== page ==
because we are all somehow connected.  Perhaps.  But this is very
mystical, not rational at all.  If you are into mysticism, I have some
other explanations for the efficacy of prayer:

1.  A person may be judged as an individual or as part of klal yisrael.
If the person himself does not merit Hashem's help, perhaps as part of
klal yisrael he does.  Therefore, when others in klal yisrael,
unbeknownst to person X, pray for him, person X will be judged as part
of a larger kahal.

2.  Perhaps R. Schachter's thesis is completely wrong.  Perhaps our
treatment by Hashem does not only depend on our spiritual state.
Perhaps He is merciful to us and grants our desires even though we don't
deserve them.  Query how this fits into Rav Dessler's Kuntrus Habechirah
(in Michtav Me'eliyahu), where he says that Hashem's treatment of us on
this world is not meant to be "reward" or "punishment" but rather a
reflection of our spiritual state so that He can provide us with the
most appropriate "test" (nisayon) which we can use to increase our

Kol tuv,


From: A k <aronn@...>
Subject: Upsherin

Does anyone know of ANY Gedolim - past or present, that permitted one to
make an Upsherin during the 9 days, if the boy became 3 at that time?


From: Eli Turkel <turkel@...>
Date: Tue, 13 Jul 1999 09:38:03 -0400 (EDT)
Subject: Yom Tov Sheni

    Zvi Weiss presents arguments to show that the second day of yom tov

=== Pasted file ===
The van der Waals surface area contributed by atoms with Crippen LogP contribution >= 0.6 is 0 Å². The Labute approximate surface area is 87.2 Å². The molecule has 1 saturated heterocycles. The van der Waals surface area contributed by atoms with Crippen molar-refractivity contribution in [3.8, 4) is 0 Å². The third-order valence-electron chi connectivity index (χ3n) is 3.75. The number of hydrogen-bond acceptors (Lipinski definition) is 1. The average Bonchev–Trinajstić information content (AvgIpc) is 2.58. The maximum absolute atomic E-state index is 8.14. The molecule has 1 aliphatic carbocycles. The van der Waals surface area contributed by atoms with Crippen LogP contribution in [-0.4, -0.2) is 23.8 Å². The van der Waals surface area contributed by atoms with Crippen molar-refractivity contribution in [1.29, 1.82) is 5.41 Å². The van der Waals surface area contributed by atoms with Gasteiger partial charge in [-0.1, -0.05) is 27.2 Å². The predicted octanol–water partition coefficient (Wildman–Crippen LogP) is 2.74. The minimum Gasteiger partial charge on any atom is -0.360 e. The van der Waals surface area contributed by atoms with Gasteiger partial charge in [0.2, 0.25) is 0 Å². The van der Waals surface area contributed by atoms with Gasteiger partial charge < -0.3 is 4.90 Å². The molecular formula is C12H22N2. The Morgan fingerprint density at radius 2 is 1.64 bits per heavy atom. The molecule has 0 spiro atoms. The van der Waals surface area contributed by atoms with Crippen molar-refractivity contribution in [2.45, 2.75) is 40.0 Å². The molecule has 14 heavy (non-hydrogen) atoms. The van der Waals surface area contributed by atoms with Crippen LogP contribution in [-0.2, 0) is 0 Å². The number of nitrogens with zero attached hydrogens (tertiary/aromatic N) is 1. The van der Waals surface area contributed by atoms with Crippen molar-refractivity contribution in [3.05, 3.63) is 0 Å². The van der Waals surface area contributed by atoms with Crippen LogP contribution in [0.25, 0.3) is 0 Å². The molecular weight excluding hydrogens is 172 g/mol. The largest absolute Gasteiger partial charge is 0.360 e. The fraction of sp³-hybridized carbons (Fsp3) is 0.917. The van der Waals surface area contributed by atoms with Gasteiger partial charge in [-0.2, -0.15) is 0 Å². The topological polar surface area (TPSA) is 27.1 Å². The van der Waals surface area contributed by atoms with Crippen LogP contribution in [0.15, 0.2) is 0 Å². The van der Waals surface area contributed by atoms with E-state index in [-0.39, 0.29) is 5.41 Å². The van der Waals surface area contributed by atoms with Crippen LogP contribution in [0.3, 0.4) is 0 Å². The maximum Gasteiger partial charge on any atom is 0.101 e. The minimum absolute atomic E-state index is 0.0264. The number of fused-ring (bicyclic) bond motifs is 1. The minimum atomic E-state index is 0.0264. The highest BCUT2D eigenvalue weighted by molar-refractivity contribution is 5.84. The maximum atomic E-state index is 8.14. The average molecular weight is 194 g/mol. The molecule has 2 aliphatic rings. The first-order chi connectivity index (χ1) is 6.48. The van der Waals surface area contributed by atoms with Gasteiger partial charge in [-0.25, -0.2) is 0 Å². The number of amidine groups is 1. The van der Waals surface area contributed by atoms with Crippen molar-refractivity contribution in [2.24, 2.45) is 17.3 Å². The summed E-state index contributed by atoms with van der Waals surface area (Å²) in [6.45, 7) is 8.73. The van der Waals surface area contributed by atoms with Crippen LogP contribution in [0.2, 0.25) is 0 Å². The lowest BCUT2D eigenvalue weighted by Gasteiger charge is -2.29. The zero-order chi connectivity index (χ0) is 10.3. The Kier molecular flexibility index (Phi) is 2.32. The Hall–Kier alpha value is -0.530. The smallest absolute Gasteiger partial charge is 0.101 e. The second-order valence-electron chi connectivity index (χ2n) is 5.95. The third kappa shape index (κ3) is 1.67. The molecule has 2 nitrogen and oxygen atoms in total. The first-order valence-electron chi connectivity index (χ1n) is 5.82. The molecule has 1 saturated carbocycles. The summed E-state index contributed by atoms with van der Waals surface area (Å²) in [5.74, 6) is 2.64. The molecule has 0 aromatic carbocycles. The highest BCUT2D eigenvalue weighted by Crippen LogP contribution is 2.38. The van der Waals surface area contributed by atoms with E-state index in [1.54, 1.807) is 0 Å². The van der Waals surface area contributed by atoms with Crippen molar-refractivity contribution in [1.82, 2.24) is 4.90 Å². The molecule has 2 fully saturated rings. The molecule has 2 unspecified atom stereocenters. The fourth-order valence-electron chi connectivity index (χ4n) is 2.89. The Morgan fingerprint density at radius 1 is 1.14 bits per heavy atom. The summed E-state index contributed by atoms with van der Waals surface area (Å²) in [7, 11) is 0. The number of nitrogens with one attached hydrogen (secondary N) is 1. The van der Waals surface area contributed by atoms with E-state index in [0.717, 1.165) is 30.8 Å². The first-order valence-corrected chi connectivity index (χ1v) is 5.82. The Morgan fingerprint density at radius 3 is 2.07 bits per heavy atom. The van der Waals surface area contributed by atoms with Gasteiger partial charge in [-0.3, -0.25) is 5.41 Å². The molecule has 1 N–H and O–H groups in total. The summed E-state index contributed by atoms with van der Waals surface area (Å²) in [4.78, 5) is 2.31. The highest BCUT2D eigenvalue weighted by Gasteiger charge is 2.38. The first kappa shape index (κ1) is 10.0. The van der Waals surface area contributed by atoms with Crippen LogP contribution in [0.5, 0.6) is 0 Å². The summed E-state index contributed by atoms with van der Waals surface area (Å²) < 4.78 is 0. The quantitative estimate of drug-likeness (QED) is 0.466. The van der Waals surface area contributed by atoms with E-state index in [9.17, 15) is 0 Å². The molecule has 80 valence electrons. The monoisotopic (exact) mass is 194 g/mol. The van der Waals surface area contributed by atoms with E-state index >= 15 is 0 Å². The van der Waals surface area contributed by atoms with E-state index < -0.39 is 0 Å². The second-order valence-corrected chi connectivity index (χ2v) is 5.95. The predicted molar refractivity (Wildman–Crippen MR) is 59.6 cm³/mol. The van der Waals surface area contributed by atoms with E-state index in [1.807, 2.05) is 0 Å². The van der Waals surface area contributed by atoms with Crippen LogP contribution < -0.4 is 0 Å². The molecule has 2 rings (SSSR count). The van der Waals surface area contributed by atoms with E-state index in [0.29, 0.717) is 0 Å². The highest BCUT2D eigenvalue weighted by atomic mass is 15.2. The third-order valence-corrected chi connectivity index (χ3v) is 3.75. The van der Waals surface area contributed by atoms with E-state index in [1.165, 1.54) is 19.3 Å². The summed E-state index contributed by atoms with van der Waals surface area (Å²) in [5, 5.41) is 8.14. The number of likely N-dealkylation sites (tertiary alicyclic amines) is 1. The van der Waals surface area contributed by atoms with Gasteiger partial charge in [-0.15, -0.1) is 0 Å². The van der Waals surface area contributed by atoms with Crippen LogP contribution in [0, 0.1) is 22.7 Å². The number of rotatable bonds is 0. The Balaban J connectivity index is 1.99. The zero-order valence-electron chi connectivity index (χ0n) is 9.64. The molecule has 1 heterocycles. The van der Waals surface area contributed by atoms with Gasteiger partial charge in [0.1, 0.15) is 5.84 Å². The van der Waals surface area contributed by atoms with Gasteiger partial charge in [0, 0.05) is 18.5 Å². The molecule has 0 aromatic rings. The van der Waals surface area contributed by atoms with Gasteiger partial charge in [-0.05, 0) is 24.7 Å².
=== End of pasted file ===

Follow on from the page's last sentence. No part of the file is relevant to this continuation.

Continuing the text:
is not tied to the honor of the land of Israel but is connected with the
continuation of the customs outside of Israel.

Rambam states that hence one should observe one day of yom tov only in
communities where the messengers appeared in Temple days. Nevertheless,
we do not follow this opinion. In practice today one day of yomtov is
observed in the entire modern state of Israel from Eilat to the Golan
heights.  Conversely, two days are kept in nearby countries like Lebanon
and Egypt (are there still Jews left there?).  Even in pre-state days
two days were kept in Tyre, lebanon and in Alexandria even though they
are not very far from Jerusalem and I assume that the messengers could
reach there within the 14 days.

Thus, in spite of the reasons mentioned in the Gemara practice is to
connect the observence of one/two days of yomtov to the land of Israel
and not to the distance from Jerusalem.

Eli Turkel

From: Aaron D. Gross <aaron@...>
Date: Mon, 12 Jul 1999 03:32:32 -0700
Subject: RE: Yom Tov Sheni

> From: Gitelle Rapoport <giteller@...>
> Re Tzvi Weiss' interesting remarks on Yom Tov Sheni, just a personal
> observation: The assumption that observant Jews would rather not have
> the extra days of yom tov in galut is not always correct. Personally,
> on the whole I think I would miss them. Sometimes it takes me a while
> to get into the "yom tov mode" emotionally and having that second day
> helps. 


Unless the first seder is motzei Shabbos, I am usually so exhausted with
pre-Chag preparations that I rely on the second seder for my personal
enjoyment.  Moreover, the second seder is usually more "adult-oriented",
as the children have exhausted most of the questions sent home with them
from school and aren't as interested in repeating them.

From: Zvi Weiss <weissz@...>
Date: Mon, 12 Jul 1999 18:44:15 -0400 (EDT)
Subject: Re: Yom Tov Sheni

I quite understand that some people may find the "extra" day of Yom Tov
to be of value -- However, I suspect that this is only so because we
have been "conditioned" by our State of Galus and deprivation from the
true Kedushas Ha'Aretz.


End of Volume 29 Issue 3